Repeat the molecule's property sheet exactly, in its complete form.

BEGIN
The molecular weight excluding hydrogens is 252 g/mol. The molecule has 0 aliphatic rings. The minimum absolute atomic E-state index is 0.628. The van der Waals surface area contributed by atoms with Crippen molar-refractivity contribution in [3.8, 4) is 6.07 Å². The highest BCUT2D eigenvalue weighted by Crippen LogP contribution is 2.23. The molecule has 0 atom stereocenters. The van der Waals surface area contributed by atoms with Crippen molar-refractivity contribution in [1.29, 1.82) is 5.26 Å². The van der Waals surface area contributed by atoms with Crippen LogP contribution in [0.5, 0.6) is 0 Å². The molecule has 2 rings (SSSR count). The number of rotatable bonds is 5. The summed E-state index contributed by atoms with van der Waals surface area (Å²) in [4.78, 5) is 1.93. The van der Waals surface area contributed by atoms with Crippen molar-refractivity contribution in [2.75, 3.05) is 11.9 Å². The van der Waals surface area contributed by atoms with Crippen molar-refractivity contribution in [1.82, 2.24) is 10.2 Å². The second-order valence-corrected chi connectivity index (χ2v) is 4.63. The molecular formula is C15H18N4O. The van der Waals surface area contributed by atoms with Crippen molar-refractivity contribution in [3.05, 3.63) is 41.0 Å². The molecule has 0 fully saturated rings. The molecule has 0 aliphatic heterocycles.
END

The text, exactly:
The molecular weight excluding hydrogens is 252 g/mol. The molecule has 0 aliphatic rings. The minimum absolute atomic E-state index is 0.628. The van der Waals surface area contributed by atoms with Crippen molar-refractivity contribution in [3.8, 4) is 6.07 Å². The highest BCUT2D eigenvalue weighted by Crippen LogP contribution is 2.23. The molecule has 0 atom stereocenters. The van der Waals surface area contributed by atoms with Crippen molar-refractivity contribution in [1.29, 1.82) is 5.26 Å². The van der Waals surface area contributed by atoms with Crippen LogP contribution in [0.5, 0.6) is 0 Å². The molecule has 2 rings (SSSR count). The number of rotatable bonds is 5. The summed E-state index contributed by atoms with van der Waals surface area (Å²) in [4.78, 5) is 1.93. The van der Waals surface area contributed by atoms with Crippen molar-refractivity contribution in [2.75, 3.05) is 11.9 Å². The van der Waals surface area contributed by atoms with Crippen molar-refractivity contribution in [1.82, 2.24) is 10.2 Å². The second-order valence-corrected chi connectivity index (χ2v) is 4.63. The molecular formula is C15H18N4O. The van der Waals surface area contributed by atoms with Crippen molar-refractivity contribution in [3.05, 3.63) is 41.0 Å². The molecule has 0 fully saturated rings. The molecule has 0 aliphatic heterocycles.